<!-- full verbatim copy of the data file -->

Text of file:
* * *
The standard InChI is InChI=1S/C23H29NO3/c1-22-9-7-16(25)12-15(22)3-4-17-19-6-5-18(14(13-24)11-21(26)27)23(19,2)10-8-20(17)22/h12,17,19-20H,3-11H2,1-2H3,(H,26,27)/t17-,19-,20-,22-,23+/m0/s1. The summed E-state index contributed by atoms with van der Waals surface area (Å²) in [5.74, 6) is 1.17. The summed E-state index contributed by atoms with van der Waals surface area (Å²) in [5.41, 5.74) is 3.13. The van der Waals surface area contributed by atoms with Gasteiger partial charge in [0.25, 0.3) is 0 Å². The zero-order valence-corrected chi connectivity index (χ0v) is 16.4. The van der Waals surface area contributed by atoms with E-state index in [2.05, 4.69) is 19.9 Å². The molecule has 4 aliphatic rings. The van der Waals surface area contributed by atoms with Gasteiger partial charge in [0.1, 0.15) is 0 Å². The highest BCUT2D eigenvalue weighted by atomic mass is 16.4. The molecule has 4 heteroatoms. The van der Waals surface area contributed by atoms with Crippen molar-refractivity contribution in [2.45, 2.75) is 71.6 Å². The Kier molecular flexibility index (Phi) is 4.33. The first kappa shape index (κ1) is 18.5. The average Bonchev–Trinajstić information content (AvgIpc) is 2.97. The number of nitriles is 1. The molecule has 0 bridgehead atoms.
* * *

The standard InChI is InChI=1S/C23H29NO3/c1-22-9-7-16(25)12-15(22)3-4-17-19-6-5-18(14(13-24)11-21(26)27)23(19,2)10-8-20(17)22/h12,17,19-20H,3-11H2,1-2H3,(H,26,27)/t17-,19-,20-,22-,23+/m0/s1. The summed E-state index contributed by atoms with van der Waals surface area (Å²) in [5.74, 6) is 1.17. The summed E-state index contributed by atoms with van der Waals surface area (Å²) in [5.41, 5.74) is 3.13. The van der Waals surface area contributed by atoms with Gasteiger partial charge in [0.25, 0.3) is 0 Å². The zero-order valence-corrected chi connectivity index (χ0v) is 16.4. The van der Waals surface area contributed by atoms with E-state index in [2.05, 4.69) is 19.9 Å². The molecule has 4 aliphatic rings. The van der Waals surface area contributed by atoms with Gasteiger partial charge in [0.1, 0.15) is 0 Å². The highest BCUT2D eigenvalue weighted by atomic mass is 16.4. The molecule has 4 heteroatoms. The van der Waals surface area contributed by atoms with Crippen molar-refractivity contribution in [2.45, 2.75) is 71.6 Å². The Kier molecular flexibility index (Phi) is 4.33. The first kappa shape index (κ1) is 18.5. The average Bonchev–Trinajstić information content (AvgIpc) is 2.97. The number of nitriles is 1. The molecule has 0 bridgehead atoms.